Aristocratic women exerted unprecedented political and social influence in Florence throughout the late 16th and early 17th century; during this period convents flourished and female members of the powerful Medici family governed the city for the only time in its history.
These women also helped to shape the city’s aristocratic life, commissioning works of music, art, and theater that were inscribed with their own concerns and aspirations, promoting a vision of their world and their place in it—a worldview that differed significantly from that of their male counterparts.
The musical construction of female characters in the developing operatic realm became especially important and increasingly politicized. Court sponsorship of the arts began underwriting a new image of legitimate authority, presenting Florentine audiences and influential visitors with numerous examples of virtuous and powerful female leaders.
For example, in Francesca Caccini’s La liberazione di Ruggiero dall’isola d’Alcina, commissioned and produced by the archduchess Maria Maddalena (above) for a diplomatic celebration, the benevolent sorceress Melissa single-handedly defeats the evil enchantress Alcina, freeing the heroic Ruggerio from the bonds of illicit sensuality. Alcina’s fatal excesses are depicted in musical passages that surpass the normal harmonic vocabulary of early 17th-century Florentine opera, demonstrating her defiance of the boundaries of acceptable behavior; Melissa’s superior power is portrayed in music that avoids harmonic and melodic extremes, indicating her rationality and control as she restores the hero’s sanity. Such heroines symbolically asserted both women’s political rights and the moral and spiritual basis for their legitimacy.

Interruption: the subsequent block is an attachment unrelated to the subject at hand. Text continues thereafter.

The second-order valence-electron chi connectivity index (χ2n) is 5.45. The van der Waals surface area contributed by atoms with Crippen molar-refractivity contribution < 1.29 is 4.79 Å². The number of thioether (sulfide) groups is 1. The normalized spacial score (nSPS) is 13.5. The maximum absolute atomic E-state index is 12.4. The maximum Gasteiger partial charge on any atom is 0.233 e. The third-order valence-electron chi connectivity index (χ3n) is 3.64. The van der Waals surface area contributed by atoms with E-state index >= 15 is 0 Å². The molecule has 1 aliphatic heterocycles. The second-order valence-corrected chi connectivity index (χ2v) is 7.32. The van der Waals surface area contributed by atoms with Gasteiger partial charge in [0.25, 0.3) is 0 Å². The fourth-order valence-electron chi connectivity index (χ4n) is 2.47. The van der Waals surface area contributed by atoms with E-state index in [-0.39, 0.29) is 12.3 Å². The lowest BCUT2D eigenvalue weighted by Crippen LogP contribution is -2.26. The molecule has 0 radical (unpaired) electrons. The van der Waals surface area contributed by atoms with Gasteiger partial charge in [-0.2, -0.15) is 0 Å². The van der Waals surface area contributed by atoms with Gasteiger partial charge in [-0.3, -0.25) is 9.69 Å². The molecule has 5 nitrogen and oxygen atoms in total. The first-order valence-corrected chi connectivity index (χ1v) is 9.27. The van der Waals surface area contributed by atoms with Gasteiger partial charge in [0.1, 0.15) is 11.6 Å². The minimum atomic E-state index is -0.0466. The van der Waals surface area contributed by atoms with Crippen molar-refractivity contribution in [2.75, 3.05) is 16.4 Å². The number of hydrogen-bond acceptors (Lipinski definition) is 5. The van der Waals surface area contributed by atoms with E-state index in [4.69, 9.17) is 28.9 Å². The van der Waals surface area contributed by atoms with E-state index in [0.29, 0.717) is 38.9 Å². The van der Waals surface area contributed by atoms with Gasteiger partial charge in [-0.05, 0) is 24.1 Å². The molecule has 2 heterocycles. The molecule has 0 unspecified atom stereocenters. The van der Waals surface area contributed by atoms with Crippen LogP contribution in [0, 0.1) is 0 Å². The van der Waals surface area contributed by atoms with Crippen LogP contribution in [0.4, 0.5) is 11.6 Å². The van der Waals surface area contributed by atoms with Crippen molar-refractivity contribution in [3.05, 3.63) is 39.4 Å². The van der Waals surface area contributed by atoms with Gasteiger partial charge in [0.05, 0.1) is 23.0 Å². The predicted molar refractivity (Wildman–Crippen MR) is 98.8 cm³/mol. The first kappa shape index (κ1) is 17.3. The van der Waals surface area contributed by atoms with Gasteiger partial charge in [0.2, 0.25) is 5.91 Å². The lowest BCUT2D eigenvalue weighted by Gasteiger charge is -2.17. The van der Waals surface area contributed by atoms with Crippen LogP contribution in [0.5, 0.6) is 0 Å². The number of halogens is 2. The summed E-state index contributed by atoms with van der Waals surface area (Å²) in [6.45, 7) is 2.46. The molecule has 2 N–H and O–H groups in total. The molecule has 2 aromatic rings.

This according to Echoes of women’s voices: Music, art, and female patronage in early modern Florence by Kelley Harness (Chicago: University of Chicago Press, 2006; RILM Abstracts of Music Literature 2006-4451).
You’ll find Harness at this year’s Boston Early Music Festival on Friday, 9 June, 10–1pm EDT, where she will participate alongside several other leading women scholars in Women at Work: Composers, Musicians, and Scholars, a discussion session dedicated to the history of women making music.
Below, excerpts from La liberazione di Ruggiero’s Australian premiere in 2012.